Adam has his first rugby match for his new school tomorrow. I don’t know who is more excited. Me or him. I was an incredibly average grammar school player back in the day so any allegations that I am reliving my school years through my son are sadly very accurate. The fact that he has more skill, strength and stamina in his little finger than I had in my entire pudgy teenage body is also sadly accurate.
He has been training hard with his new coaches since mid-August but was disappointed earlier this week when the team was announced. He had been selected to play but not in his favoured position of Number Eight. Instead he is to play at tight head prop; an equally important position but not the one he had been hoping for. His coach explained that as it was the first match they were still experimenting with positions and it would only be a temporary measure.
Since then Adam has knuckled down to his new role with great determination in order to learn his new position in time for the big kick off. He has displayed great adaptability and has sacrificed his own personal preference for the sake of the team. He hasn’t sulked. He hasn’t thrown a temper tantrum. He has just put his head down and got on with it.
It has made me think back to the many years I spent putting myself in front of my family. When I sulked if the Saturday shopping list did not include a case of beer even when money was tight and Fionnuala was struggling to make ends meet. When I was too hungover on a Sunday to spend any time with the kids, snapping at their reasonable requests. When I was more interested in my Twitter followers than the people who truly mattered.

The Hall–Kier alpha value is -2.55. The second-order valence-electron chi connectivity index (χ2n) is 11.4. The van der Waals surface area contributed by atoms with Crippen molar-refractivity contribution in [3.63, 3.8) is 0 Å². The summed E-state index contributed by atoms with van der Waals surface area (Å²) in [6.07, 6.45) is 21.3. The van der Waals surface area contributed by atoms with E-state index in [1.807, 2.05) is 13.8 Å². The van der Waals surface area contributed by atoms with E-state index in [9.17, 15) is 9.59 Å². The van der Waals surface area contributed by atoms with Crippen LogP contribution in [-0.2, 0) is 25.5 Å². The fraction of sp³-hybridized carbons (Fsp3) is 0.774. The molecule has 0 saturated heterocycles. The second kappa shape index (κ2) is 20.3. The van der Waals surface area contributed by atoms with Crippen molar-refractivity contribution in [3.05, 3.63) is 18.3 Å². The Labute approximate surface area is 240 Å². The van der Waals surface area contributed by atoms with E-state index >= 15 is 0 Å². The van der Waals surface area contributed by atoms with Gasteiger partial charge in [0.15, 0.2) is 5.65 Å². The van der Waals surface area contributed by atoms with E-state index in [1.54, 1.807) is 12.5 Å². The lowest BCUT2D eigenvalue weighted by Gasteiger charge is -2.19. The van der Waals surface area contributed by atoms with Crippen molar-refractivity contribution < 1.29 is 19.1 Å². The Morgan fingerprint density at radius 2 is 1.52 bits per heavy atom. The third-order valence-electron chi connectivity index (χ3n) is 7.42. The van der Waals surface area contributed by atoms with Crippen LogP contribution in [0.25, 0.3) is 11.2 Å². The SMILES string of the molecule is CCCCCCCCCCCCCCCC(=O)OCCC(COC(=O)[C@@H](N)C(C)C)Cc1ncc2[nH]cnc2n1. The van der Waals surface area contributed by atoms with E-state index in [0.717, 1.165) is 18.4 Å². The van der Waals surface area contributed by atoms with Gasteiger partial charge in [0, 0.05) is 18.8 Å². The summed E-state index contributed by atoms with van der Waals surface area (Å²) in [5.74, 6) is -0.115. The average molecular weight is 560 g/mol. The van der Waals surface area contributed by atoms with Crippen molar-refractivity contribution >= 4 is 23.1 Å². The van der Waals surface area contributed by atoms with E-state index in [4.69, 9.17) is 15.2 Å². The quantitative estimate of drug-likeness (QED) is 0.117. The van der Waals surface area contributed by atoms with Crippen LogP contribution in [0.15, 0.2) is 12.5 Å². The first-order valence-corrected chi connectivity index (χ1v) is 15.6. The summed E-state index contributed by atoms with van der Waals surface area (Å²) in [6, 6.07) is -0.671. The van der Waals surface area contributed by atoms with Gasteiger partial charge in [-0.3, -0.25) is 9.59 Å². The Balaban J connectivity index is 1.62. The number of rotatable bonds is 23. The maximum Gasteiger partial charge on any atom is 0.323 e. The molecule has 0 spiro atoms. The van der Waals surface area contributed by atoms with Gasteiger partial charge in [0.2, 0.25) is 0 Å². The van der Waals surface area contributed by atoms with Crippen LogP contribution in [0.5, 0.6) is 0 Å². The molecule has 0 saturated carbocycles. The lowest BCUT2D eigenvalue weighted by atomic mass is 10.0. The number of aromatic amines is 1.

I rarely wanted to adapt to the needs of others. My own selfish desires always dominated the agenda. I had to be the centre of attention and woe betide anyone who thought otherwise. I could sulk for Ireland. If there were medals to be given out for self-centredness then my trophy cabinet would haven been overflowing. I was wired to put Stephen first. Every time.
I have walked a long, hard road since those days. Many rough edges have been knocked off me. I have been left battered and bruised. I have looked in the mirror of truth and seen the weak, selfish man I had become. And I am trying so hard now to put things right, to make amends, to repair and rebuild. I seek to learn from my faith. I seek to learn from my wife and my kids. I want to be a better person more than anything else.
And if that means playing out of position now and again then so be it. The least I can do is put the people I love first given the many times they did so for me even when I deserved to be kicked to the kerb. Win, lose or draw tomorrow I will be proud of Adam as I watch from the touchline. He might be playing me out of position but he, as do all my family, has pole position in my thankful heart.
How do you control your selfish urges?
Are you willing to ‘play out of position for your loved one?